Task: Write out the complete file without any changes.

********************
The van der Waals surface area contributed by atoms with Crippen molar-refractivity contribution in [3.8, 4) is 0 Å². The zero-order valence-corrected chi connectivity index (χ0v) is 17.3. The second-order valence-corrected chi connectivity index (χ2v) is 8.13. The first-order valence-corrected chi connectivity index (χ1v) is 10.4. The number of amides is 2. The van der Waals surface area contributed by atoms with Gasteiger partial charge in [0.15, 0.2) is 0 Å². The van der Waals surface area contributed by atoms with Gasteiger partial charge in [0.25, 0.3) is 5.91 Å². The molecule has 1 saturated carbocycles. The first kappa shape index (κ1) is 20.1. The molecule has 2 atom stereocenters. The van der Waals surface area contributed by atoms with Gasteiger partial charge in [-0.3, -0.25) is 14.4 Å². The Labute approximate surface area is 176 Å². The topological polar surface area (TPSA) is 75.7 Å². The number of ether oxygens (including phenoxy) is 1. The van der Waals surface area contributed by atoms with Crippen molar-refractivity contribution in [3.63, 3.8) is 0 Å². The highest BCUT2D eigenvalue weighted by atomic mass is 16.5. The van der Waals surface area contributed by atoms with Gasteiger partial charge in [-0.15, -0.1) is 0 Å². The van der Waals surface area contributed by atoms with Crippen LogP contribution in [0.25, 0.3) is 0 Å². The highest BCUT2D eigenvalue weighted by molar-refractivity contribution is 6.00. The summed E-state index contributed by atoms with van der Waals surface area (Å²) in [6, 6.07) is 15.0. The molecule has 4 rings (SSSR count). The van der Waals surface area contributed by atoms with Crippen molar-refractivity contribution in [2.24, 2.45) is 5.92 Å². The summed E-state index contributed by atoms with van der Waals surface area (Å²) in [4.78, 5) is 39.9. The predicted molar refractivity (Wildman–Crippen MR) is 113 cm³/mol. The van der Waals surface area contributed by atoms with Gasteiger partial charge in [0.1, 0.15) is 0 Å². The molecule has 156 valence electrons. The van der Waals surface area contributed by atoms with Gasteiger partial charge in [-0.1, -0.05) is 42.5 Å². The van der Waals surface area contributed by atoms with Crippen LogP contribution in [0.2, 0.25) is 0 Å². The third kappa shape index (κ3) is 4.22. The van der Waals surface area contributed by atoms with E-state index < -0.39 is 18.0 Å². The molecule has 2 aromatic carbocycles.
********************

The van der Waals surface area contributed by atoms with Crippen molar-refractivity contribution in [3.8, 4) is 0 Å². The zero-order valence-corrected chi connectivity index (χ0v) is 17.3. The second-order valence-corrected chi connectivity index (χ2v) is 8.13. The first-order valence-corrected chi connectivity index (χ1v) is 10.4. The number of amides is 2. The van der Waals surface area contributed by atoms with Gasteiger partial charge in [0.15, 0.2) is 0 Å². The van der Waals surface area contributed by atoms with Gasteiger partial charge in [0.25, 0.3) is 5.91 Å². The molecule has 1 saturated carbocycles. The first kappa shape index (κ1) is 20.1. The molecule has 2 atom stereocenters. The van der Waals surface area contributed by atoms with Gasteiger partial charge in [-0.3, -0.25) is 14.4 Å². The Labute approximate surface area is 176 Å². The topological polar surface area (TPSA) is 75.7 Å². The number of ether oxygens (including phenoxy) is 1. The van der Waals surface area contributed by atoms with Crippen molar-refractivity contribution in [3.63, 3.8) is 0 Å². The highest BCUT2D eigenvalue weighted by atomic mass is 16.5. The van der Waals surface area contributed by atoms with Gasteiger partial charge in [-0.15, -0.1) is 0 Å². The van der Waals surface area contributed by atoms with Crippen LogP contribution in [0.25, 0.3) is 0 Å². The highest BCUT2D eigenvalue weighted by molar-refractivity contribution is 6.00. The summed E-state index contributed by atoms with van der Waals surface area (Å²) in [6, 6.07) is 15.0. The molecule has 4 rings (SSSR count). The van der Waals surface area contributed by atoms with Crippen molar-refractivity contribution in [2.24, 2.45) is 5.92 Å². The summed E-state index contributed by atoms with van der Waals surface area (Å²) in [4.78, 5) is 39.9. The predicted molar refractivity (Wildman–Crippen MR) is 113 cm³/mol. The van der Waals surface area contributed by atoms with Gasteiger partial charge in [0.1, 0.15) is 0 Å². The molecule has 156 valence electrons. The van der Waals surface area contributed by atoms with Gasteiger partial charge in [-0.1, -0.05) is 42.5 Å². The van der Waals surface area contributed by atoms with Crippen LogP contribution in [0.2, 0.25) is 0 Å². The third kappa shape index (κ3) is 4.22. The van der Waals surface area contributed by atoms with E-state index < -0.39 is 18.0 Å². The molecule has 2 aromatic carbocycles.